Tuesday, October 18, 2011

31 Days of Halloween: The Phantom of the Opera (1943)

One year ago: The Raven (1935)

There have been many film adaptations of Gaston Leroux's novel, and the one that remains most revered is the original silent version, dominated by the great Lon Chaney's performance. This 1943 adaptation, starring Claude Rains, is sadly overlooked, more often than not. Filmed in lavish Technicolor, the film's wonderful cast, excellent music score, and lush cinematography make it a worthwhile viewing experience.

Enrique Claudin(Rains), a twenty year veteran violinist at the Paris Opera House, is hideously scarred in an accident over the supposed theft of the music he has composed. Retreating to the bowels of the Opera House, he makes a new existence in the catacombs where no one dares wander. As the Phantom, he continues to train and guide young Christine Dubois(Susanna Foster), whose training he had paid for prior to his scarring. Claudin is devoted to Christine, and extremely jealous of her two suitors Inspector Raoul D'Aubert (Edgar Barrier) and Anatole Garron(Nelson Eddy). The Phantom's devotion to and obsession with Christine drives him to ever more horrific acts, until he finally takes her as his own, descending into the catacombs with her. Raoul and Anatole must put aside their differences to pursue the Phantom, and save Christine.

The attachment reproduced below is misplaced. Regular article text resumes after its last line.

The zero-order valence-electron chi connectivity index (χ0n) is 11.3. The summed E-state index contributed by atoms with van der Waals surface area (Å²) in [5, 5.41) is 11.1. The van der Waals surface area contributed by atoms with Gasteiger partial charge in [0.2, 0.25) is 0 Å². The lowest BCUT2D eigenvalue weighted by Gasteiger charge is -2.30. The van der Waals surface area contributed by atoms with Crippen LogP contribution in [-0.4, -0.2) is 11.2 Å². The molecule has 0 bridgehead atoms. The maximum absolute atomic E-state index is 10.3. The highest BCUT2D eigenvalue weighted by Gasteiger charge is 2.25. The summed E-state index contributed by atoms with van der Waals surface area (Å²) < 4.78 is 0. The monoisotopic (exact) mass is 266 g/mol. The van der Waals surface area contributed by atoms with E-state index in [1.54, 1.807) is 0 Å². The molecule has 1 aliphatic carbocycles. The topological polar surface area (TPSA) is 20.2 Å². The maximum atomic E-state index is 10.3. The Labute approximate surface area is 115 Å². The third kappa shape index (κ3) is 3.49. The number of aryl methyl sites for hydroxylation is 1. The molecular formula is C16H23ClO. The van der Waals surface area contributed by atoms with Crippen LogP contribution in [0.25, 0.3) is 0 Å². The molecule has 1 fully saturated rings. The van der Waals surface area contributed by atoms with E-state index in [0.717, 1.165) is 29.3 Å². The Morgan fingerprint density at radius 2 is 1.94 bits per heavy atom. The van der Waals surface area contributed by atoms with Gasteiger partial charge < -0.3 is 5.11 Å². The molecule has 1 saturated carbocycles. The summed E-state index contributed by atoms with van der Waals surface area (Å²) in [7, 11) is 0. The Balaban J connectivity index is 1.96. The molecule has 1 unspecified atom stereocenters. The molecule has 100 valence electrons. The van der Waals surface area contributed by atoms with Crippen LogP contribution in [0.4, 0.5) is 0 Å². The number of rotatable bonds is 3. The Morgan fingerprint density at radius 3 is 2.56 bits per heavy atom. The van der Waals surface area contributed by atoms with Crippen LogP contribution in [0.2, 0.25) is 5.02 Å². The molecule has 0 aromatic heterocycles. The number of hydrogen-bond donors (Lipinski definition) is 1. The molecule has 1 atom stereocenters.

Many people seem to dislike this adaptation because it changes the story of the Phantom significantly. That is actually one of the reasons I enjoy the film; with so many adaptations to choose from, this film's attempt to put a different spin on things appeals to me. If it had been poorly made, the new approach wouldn't matter, but thankfully, this film is not poorly-made at all. Most of the cast is excellent, with Rains predictably standing above all the others with a performance that is alternately chilling and heartbreaking.

The film reused the auditorium set, which had been constructed for the 1925 Lon Chaney adaptation(and the set is still standing!). Much of the sets were used for the Boris Karloff film The Climax, which was shot soon after. It was originally planned as a sequel to Phantom, but unfortunately, those plans fell through, and the film is unrelated.

With so many horror films available for viewing, it is inevitable that some gems will slip through the cracks. This version of The Phantom of the Opera isn't forgotten, but it is certainly ignored, for the most part. It's high time for that to change. Even if you don't like the idea of a film tampering with the character of the Phantom and his origins, give this one a shot anyway. Its quality just might win you over.

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